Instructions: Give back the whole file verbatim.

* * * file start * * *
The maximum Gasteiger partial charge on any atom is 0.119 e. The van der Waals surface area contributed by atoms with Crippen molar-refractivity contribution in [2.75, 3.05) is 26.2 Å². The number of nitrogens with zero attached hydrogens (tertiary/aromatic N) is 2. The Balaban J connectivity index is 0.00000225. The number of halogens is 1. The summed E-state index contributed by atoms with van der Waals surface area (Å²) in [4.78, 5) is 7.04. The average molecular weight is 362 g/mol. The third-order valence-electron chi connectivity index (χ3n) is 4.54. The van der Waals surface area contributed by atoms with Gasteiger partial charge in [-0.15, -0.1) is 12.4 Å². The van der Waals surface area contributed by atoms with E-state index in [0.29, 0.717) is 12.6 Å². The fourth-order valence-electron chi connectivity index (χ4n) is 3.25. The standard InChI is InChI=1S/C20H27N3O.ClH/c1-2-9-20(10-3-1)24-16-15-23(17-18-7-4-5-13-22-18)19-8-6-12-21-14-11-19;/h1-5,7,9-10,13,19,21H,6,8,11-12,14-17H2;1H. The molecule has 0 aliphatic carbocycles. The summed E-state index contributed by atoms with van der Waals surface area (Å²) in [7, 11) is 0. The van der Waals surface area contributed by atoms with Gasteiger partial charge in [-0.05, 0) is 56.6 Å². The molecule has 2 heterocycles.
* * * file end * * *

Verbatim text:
The maximum Gasteiger partial charge on any atom is 0.119 e. The van der Waals surface area contributed by atoms with Crippen molar-refractivity contribution in [2.75, 3.05) is 26.2 Å². The number of nitrogens with zero attached hydrogens (tertiary/aromatic N) is 2. The Balaban J connectivity index is 0.00000225. The number of halogens is 1. The summed E-state index contributed by atoms with van der Waals surface area (Å²) in [4.78, 5) is 7.04. The average molecular weight is 362 g/mol. The third-order valence-electron chi connectivity index (χ3n) is 4.54. The van der Waals surface area contributed by atoms with Gasteiger partial charge in [-0.15, -0.1) is 12.4 Å². The van der Waals surface area contributed by atoms with E-state index in [0.29, 0.717) is 12.6 Å². The fourth-order valence-electron chi connectivity index (χ4n) is 3.25. The standard InChI is InChI=1S/C20H27N3O.ClH/c1-2-9-20(10-3-1)24-16-15-23(17-18-7-4-5-13-22-18)19-8-6-12-21-14-11-19;/h1-5,7,9-10,13,19,21H,6,8,11-12,14-17H2;1H. The molecule has 0 aliphatic carbocycles. The summed E-state index contributed by atoms with van der Waals surface area (Å²) in [7, 11) is 0. The van der Waals surface area contributed by atoms with Gasteiger partial charge in [-0.05, 0) is 56.6 Å². The molecule has 2 heterocycles.